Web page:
Learner agency has been an important idea in education for many years. We’ve seen it grow as a concept through education theory and practice in Aotearoa New Zealand, and learner agency has a role to play in online learning as well.
The OECD Future of Education and Skills 2030 website defines student agency as:
“…the belief that students have the ability and the will to positively influence their own lives and the world around them. Student agency is defined as the capacity to set a goal, reflect and act responsibly to effect change. It is about acting rather than being acted upon; shaping rather than being shaped; and making responsible decisions and choices rather than accepting those determined by others.”OECD Future Education and Skills 2030
When learners are agents in their learning they:
- play an active role in deciding what and how they will learn
- are more likely to define objectives for their learning
- tend to show greater motivation to learn.
Components of learner agency
The term learner agency is often mistakenly used instead of learner autonomy, student voice or learner choice. However, it’s much more than these concepts. On the NZ Education Hub, Claire Chuter has written a detailed article called The role of agency in learning. She suggests that agency “comprises several core components, all of which can be developed and supported by teachers ”:
- Self-efficacy: confidence in one’s abilities
- Self-awareness: thoughtful identification of one’s values and priorities
- Self-regulation: the ability to direct one’s efforts towards specific goals.
Many New Zealand schools have a goal relating to learner agency in their beliefs about teaching and learning. Agency in online learning can form a natural extension to this goal.
Why is Learner Agency important?
Learner agency helps learners to feel they are in control of their learning outcomes and reach their potential. Learners who have agency are able to drive the direction of their in-class learning towards their goals. They can keep the future in mind to change their focus in the day-to-day.
A path designed for the individual, by the individual
Supporting learners to develop agency requires a shift in the ownership of learning. Teachers are no longer the sole provider of knowledge for the learner. Instead, both learners and teachers are participants in the decision making and design of a plan for learning. Learners gain confidence through participation. They learn to be agentic by receiving feedback and reflecting on their work. Each learner can take a unique path to reach their potential. In this way, learners should have far greater ownership of both their learning journey and outcomes.
Like all learning approaches, working on a plan for learning will take practice as both the teacher and student develop the skills and strategies to be successful. Agency should not be mistaken as a free for all – learners develop agency when they know how to work within a system. The key approach to keep in mind is that not everybody has to all do things the same way at the same time. Learners can reach intended targets and goals in different ways and at a different pace.
Role of the teacher
As with any kind of learning, teachers play a vital role in supporting agentic learning. In particular, teachers need to structure learning and provide scaffolding to support progress. They need to make sure learners understand:
- what they need to do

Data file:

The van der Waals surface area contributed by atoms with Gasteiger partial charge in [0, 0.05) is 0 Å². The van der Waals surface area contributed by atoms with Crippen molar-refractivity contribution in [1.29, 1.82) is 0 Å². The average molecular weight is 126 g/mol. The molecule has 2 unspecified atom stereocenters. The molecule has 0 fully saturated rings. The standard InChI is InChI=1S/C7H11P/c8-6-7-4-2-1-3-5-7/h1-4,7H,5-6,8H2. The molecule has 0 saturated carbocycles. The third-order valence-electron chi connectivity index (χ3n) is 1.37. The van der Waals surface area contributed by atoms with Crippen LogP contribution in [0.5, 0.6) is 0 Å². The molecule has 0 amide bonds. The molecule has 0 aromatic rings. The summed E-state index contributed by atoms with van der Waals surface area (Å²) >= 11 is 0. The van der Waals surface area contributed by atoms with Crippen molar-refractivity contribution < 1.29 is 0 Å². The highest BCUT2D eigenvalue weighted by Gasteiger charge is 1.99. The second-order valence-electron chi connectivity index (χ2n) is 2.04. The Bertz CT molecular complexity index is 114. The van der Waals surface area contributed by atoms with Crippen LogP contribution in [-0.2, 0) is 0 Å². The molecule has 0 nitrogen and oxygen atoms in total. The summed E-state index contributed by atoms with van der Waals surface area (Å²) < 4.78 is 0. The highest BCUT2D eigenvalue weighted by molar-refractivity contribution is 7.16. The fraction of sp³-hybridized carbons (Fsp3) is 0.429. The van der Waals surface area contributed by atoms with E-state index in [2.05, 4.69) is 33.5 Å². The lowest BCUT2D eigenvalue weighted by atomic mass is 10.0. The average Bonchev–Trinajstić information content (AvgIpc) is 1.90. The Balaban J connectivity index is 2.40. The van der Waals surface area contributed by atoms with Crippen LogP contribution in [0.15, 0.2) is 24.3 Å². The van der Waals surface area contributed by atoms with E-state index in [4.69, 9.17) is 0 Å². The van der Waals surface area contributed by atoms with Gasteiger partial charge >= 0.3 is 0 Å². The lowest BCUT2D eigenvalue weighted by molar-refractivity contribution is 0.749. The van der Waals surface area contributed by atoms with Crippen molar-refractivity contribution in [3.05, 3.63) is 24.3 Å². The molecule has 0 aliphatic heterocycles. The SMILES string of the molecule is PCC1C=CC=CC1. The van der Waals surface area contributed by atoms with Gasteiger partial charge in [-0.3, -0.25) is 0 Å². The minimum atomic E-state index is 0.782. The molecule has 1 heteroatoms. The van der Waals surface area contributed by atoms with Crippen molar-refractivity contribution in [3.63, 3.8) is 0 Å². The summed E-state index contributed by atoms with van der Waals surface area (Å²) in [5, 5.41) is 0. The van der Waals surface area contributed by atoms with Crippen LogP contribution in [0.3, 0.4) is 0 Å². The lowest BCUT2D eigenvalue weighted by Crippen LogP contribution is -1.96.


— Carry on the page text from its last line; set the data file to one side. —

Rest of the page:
- how they need to do it
- what resources can support them to do it.
Teachers also need to make sure they are monitoring progress so learners are able to meet their goals.
Just as learners develop skills in becoming agentic over time, teachers may need time and assistance to design learning activities that suit each learner’s plan. In addition, they may need help creating learning environments to support learner agency, so in turn learners will have the framework to further drive their own learning.
Online learning supports agentic learners to achieve their goals. With a well-designed learning management system, learners can control speed that they move through concepts and content. They can set their own goals and desired outcomes, and can repeat activities as many times as needed to feel confident with what they have learnt. LearnWell Digital gives teachers the tools to activate learner agency while effectively monitoring learning.
Activating learner agency in online learning
Here are some key ways teachers can assist learners to develop agency in online learning:
- Providing mentoring and guidance, including feedback.
- Monitoring learning so learners know when they need to relearn to be successful.
- Giving learners the responsibility for their own learning.
- Providing choice(s) of what learners learn, and how learners engage in learning.
- Working with learner interest to motivate engagement in learning.
- Setting goals and expectations that are manageable, yet challenging.
- Allowing learners to work at their own pace, giving them opportunity to experience success.
- Celebrating and sharing learning with others.
LearnWell Digital supports learner agency in online learning
You can access ready-to-use LearnWell Digtial resources, including New Zealand Curriculum content, anytime and anywhere. This accessibility enables learners to learn outside of the parameters of “in classroom” time. Through the platform, teachers can observe learning and see learners’ needs — both remedial and extension. Similarly, teachers can mentor and guide both online and face to face. We have had feedback from learners that some prefer online guidance from teachers, as they can easily refer to discussion and comments. Learners often feel more confident in their responses online, as time pressure is removed.
Helping learners develop and exercise agency will help them to get the best learning outcomes. Let us help you get there – get in touch today for a demonstration of LearnWell Digital in action.